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NASA’s Capstone mission will test-drive Gateway’s lunar orbit

The $30 million mission is an initial step in returning humans to the Moon and a case study in NASA’s efforts to embrace small business diversity.

[Source photo: Illustration by NASA/Daniel Rutter]

A 55-pound satellite will become the first spacecraft to test-drive the unique lunar orbit chosen for NASA’s planned Gateway space station—all while demonstrating the space agency’s embrace of smaller players in private industry.

The microwave-sized Cislunar Autonomous Positioning System Technology Operations and Navigation Experiment (CAPSTONE) is slated to launch June 6 aboard a Rocket Lab Electron rocket from New Zealand for a four-month journey to orbit. There, it will spend six to 18 months measuring radiation impact and gauging how computer models match up to actual orbital characteristics and propulsion requirements. It will also test next-generation operating tools and communication abilities with Earth and other spacecraft. At mission’s end, the probe will crash onto the lunar surface.

“In the context of Gateway, the power of the orbit with larger missions is it marries the upsides of a low lunar orbit, which is surface access to the Moon, with benefits of the distant retrograde orbit, further away from the Moon, [which] is the fuel efficiency,” says Jenn Gustetic, director of NASA’s Early-Stage Innovations and Partnerships for Small Business Innovation Research. “It provides different capabilities for human exploration.”

[Illustration: NASA/Daniel Rutter]

The $30 million mission is among NASA’s initial steps for its return-to-the-Moon Artemis program. Capstone will test the eventual orbit of the Gateway lunar outpost that will serve as a springboard to the lunar surface or outward to Mars and beyond. The unique elliptical shape of its orbit, which requires a week to complete, offers better fuel economy and strategic launch points. Balanced between Earth, Moon, Sun, and even Jupiter gravities, it’s a stable loop that requires ten times less propulsion for a spacecraft to maintain than a low-altitude circular orbit, bringing Capstone within 1,000 miles of the lunar South pole and 43,500 miles over the other. It also provides the advantage of an unobstructed view of Earth for uninterrupted communication between the Earth and Moon.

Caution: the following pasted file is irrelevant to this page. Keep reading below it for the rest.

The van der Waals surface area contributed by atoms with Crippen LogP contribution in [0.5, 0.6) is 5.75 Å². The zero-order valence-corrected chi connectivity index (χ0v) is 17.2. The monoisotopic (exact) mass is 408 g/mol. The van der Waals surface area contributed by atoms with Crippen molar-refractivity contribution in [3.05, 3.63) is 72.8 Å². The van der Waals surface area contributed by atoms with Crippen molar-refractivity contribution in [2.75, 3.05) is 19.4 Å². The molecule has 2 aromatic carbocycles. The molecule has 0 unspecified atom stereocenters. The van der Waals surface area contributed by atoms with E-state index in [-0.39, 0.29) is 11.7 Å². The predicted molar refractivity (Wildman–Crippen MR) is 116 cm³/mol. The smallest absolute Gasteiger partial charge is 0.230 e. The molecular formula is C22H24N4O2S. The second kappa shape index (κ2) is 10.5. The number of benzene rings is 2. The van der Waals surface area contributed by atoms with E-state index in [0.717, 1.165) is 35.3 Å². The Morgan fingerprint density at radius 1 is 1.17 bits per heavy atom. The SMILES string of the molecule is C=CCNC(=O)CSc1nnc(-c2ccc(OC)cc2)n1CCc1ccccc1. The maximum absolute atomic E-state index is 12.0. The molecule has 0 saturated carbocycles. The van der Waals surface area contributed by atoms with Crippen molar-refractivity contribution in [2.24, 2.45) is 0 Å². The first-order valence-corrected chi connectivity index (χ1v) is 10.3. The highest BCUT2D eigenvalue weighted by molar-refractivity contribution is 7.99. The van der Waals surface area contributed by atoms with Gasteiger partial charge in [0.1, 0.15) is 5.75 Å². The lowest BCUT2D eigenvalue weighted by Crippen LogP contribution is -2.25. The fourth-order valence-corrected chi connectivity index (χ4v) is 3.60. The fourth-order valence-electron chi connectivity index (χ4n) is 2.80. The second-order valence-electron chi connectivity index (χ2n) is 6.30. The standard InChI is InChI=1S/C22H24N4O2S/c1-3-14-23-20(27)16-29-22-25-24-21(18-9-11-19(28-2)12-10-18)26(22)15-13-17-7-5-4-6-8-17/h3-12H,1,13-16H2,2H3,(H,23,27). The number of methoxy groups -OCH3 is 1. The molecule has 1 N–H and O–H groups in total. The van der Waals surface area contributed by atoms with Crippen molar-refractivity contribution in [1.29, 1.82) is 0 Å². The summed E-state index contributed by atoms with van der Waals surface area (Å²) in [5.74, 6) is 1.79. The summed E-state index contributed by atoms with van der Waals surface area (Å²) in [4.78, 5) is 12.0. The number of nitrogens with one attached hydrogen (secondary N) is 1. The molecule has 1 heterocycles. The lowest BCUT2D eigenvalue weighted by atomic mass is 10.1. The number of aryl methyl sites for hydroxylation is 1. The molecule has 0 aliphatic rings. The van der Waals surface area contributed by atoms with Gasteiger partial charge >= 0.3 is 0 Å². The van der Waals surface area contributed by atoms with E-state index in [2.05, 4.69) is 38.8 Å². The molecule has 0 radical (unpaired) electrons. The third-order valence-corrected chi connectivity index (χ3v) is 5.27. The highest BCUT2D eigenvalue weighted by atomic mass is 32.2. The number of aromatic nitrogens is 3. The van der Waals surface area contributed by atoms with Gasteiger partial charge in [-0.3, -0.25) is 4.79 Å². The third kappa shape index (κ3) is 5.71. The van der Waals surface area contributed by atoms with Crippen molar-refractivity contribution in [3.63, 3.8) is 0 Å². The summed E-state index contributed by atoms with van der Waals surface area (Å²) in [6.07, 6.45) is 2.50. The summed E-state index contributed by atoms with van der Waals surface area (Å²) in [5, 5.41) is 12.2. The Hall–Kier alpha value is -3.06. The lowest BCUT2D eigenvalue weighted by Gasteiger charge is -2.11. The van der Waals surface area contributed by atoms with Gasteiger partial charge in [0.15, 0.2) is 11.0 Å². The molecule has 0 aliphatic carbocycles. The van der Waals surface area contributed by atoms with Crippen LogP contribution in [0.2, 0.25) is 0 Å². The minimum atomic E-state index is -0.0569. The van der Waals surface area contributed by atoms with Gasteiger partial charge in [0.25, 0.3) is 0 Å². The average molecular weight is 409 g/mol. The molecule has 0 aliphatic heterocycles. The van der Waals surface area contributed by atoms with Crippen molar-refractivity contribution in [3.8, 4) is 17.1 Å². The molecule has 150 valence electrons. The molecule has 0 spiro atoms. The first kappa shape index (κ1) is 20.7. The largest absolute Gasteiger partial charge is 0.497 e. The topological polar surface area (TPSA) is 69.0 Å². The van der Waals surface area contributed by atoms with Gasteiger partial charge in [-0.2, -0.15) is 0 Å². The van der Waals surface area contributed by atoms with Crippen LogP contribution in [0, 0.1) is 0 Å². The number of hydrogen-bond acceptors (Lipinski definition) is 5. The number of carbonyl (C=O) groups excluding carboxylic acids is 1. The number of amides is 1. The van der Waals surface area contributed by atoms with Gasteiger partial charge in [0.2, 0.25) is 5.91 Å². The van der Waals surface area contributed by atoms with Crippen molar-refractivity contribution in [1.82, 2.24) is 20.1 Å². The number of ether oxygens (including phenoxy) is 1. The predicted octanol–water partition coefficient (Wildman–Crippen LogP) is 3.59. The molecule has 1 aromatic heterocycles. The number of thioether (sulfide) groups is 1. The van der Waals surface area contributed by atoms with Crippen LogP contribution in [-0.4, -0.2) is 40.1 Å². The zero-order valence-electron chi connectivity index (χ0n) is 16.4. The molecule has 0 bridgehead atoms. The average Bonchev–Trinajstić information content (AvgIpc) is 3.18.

Beyond advancing the Artemis mission, Capstone also represents the space agency’s effort to increasingly engage smaller industry players and innovation sources.

Historically, NASA mission contracts have gone to larger aerospace conglomerates. “We’re seeing that replaced by a more inclusive model,” says Gustetic. “We gain insight on industry trends, and cutting-edge technologies and ideas from nimble startups, but industry partners and startups also gain access to NASA’s resources and experts.”

Agency initiatives, such as the Small Business Innovation Research and Small Business Technology Transfer Program and NASA Solve, offer seed funding, grants, and awards for small business, academic, and citizen scientist innovators for more than 700 projects a year. Recipients retain intellectual property rights, but are responsible for other legal protections, like patents. Over time, says Gustetic, “you can see the results of those investments translating into real mission success.”

Capstone is such an example, not just of investment returns, but of seamlessly marrying varied levels of experience and technologies among contractors. Tethers Unlimited, which designed Capstone’s communications system, has applied more than 50 awards over three decades to technologies across NASA and commercial industry. By comparison, its younger partners parlayed a collective handful of awards into research that eventually lead to mission technologies, such as Stellar Exploration‘s propulsion processAdvanced Space’s trajectory layout, Tyvak Nano-Satellite Systems‘ CubeSat design, and Rocket Lab’s launch system.

More recently, NASA has been using its funding operations to enable greater accessibility and diversity. Last month, it awarded some $50 million to more than 300 small businesses and research institutions, nearly a third of which were first-time recipients and a quarter minority-owned. Opening its doors to a wider range of contributors will not only feed increasingly ambitious missions in space, but possibly lead to solutions to problems back on Earth.

“One reason why some small businesses may consider getting even one SBIR award is because it gives them the mechanism to engage with other parts of the government to buy their goods and services in a more streamlined way,” says Gustetic.


Susan Karlin, based in Los Angeles, is a regular contributor to Fast Company, where she covers space science and autonomous vehicles. Karlin has reported for The New York Times, NPR, Air & Space, Scientific American, IEEE Spectrum, and Wired, among other outlets, from such locations as the Arctic and Antarctica, Israel/West Bank, and Southeast Asia. More

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